Chagas disease is caused by assassin bugs, which are mostly found in the southern half and central part of the country. Travelers who stay in simple huts and in the open air are recommended to use mosquito nets to protect them from insects. Dengue fever, transmitted by mosquitoes, occurs nationwide. An effective insect repellent is recommended. Heterosexual and homosexual contacts and the use of drugs (unclean syringes or cannulas) generally pose a risk of HIV infection. The UV radiation in Bolivia is very strong due to the extreme altitude and can damage the skin. Sun protection through skin-covering clothing and sunscreen with a sufficient sun protection factor is therefore absolutely necessary. Cardiac sufferers should take time to acclimatize due to La Paz’s extreme altitude. Hepatitis A and hepatitis B occur. A hepatitis A vaccination is generally recommended. Vaccination against hepatitis B should be given during longer stays and close contact with the local population, as well as for children and young people in general. Leishmaniasis, transmitted by whiteflies, occurs nationwide. Skin-covering clothing, mosquito nets and insect repellents offer protection. Plague cases have been reported from the southern half of La Paz (provinces: Franz Tamayo, Sud Yungas, Valle Grande). Protection against rats and fleas through safe sleeping places and more frequent linen changes as well as keeping away those who are already sick reduce the risk of infection. If you work in areas affected by the plague, it is advisable to take antibiotics prophylactically. Rabies occurs nationwide. Carriers include dogs, cats, forest animals and bats. Vaccination is recommended for backpackers, children, occupational risk groups and for longer stays. In the event of a bite, seek medical attention as soon as possible. The Zika virus is transmitted to humans by mosquitoes. Symptoms include fever, joint pain and conjunctivitis. The infection often goes unnoticed or only has mild symptoms. previously documented, isolated deaths were mainly related to other pre-existing conditions. The Federal Foreign Office advises pregnant women against non-essential travel to areas with current Zika outbreaks because the virus is suspected of causing microcephaly in the unborn child. There is neither a vaccination nor a medicinal prophylaxis. Consistent compliance with personal mosquito protection measures is recommended.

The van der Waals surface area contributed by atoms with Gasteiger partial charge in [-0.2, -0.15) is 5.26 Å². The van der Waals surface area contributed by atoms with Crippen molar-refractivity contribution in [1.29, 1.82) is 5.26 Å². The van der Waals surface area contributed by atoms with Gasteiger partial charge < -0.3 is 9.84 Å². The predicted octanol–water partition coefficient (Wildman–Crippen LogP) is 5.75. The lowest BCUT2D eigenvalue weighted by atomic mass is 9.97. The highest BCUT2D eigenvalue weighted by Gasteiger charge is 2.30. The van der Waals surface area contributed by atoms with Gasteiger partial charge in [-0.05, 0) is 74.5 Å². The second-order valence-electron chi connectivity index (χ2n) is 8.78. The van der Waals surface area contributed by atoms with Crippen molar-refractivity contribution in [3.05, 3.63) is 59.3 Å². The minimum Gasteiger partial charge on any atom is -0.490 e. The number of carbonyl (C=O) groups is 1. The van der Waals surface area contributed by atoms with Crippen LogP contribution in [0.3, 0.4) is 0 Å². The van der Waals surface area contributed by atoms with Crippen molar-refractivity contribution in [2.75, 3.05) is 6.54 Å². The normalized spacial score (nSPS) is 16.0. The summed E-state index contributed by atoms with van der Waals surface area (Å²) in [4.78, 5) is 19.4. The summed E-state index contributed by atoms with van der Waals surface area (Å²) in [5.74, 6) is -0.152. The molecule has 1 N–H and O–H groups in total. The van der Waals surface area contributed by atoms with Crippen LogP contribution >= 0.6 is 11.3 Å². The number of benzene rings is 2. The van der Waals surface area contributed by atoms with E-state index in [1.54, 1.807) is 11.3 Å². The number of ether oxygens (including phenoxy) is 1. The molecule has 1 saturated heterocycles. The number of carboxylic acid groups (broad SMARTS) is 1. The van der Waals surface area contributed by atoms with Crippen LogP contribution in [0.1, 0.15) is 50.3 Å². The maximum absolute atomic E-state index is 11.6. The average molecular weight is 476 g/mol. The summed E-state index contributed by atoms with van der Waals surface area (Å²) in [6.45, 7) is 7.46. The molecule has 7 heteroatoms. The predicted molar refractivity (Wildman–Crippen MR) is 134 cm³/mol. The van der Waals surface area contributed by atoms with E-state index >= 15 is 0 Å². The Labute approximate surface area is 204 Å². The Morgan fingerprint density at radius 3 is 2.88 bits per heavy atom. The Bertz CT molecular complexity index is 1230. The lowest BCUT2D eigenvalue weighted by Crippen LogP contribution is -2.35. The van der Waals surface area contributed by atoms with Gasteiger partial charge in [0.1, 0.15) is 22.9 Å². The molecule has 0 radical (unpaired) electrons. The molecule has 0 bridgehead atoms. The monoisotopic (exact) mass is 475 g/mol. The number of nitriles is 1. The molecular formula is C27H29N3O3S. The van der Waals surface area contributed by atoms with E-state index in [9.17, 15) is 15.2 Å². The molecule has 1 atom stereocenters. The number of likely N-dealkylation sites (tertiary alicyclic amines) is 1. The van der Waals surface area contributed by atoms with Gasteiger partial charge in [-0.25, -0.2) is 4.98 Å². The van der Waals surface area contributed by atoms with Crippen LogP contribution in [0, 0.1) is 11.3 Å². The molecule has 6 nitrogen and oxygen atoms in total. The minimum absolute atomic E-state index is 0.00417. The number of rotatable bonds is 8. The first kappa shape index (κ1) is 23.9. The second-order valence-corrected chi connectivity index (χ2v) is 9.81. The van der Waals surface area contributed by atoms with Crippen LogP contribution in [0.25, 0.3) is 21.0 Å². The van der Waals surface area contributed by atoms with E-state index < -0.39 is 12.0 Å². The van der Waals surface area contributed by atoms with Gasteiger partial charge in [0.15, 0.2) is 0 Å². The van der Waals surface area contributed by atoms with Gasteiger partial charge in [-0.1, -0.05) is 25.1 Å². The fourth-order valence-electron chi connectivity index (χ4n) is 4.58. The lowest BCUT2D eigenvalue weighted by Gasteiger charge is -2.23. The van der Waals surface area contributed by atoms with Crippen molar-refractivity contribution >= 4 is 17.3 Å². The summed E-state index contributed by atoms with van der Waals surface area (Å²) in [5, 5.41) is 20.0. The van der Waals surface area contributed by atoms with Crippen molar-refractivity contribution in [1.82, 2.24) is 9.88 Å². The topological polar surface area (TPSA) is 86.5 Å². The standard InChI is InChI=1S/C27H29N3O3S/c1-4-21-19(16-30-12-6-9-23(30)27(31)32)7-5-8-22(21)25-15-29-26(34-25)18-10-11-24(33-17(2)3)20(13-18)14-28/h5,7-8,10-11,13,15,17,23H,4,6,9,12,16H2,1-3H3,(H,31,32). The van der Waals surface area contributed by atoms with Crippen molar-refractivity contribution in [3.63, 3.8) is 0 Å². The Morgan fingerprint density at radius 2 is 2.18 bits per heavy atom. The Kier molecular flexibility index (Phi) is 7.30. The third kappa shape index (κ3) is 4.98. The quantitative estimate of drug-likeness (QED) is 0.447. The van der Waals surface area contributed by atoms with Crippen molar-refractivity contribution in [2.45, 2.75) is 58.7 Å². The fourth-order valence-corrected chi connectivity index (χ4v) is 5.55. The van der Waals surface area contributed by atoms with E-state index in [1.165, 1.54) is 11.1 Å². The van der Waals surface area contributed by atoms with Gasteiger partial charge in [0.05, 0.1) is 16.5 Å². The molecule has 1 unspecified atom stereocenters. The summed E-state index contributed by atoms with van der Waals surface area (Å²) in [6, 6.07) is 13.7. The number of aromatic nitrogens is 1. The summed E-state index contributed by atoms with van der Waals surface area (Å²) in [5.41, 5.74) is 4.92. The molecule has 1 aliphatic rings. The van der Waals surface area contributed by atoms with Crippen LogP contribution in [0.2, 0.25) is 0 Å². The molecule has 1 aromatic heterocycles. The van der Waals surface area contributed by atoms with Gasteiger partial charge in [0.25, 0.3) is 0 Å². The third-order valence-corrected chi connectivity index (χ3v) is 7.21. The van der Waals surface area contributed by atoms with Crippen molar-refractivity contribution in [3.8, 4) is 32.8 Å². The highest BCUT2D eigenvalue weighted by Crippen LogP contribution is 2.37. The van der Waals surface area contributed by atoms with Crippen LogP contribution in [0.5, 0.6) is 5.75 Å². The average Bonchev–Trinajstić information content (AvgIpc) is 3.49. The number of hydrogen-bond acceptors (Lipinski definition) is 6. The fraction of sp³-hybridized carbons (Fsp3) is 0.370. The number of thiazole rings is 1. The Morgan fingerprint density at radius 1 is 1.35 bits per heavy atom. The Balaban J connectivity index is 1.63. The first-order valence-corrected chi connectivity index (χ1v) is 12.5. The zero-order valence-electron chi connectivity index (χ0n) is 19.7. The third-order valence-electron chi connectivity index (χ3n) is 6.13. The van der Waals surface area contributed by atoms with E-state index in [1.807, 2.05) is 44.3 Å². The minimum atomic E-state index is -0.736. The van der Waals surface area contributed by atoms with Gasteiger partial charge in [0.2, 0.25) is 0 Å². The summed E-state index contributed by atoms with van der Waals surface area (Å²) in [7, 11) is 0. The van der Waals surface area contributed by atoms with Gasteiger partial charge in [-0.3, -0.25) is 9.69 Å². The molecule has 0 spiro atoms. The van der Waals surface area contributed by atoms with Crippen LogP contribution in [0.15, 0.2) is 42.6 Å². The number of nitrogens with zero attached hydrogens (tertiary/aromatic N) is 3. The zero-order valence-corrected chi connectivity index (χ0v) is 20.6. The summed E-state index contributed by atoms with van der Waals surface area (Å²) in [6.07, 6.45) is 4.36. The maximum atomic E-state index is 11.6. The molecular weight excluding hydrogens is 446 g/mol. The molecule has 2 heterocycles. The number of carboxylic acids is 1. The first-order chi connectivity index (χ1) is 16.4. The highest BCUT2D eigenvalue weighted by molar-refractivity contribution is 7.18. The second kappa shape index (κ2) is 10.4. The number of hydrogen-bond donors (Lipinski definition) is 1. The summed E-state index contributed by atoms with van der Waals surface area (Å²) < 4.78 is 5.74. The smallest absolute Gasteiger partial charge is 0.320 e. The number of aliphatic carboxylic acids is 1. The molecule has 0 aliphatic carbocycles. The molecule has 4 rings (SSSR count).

For long-term stays, an HIV test in Spanish is required. Details from the consular representations (see contact addresses).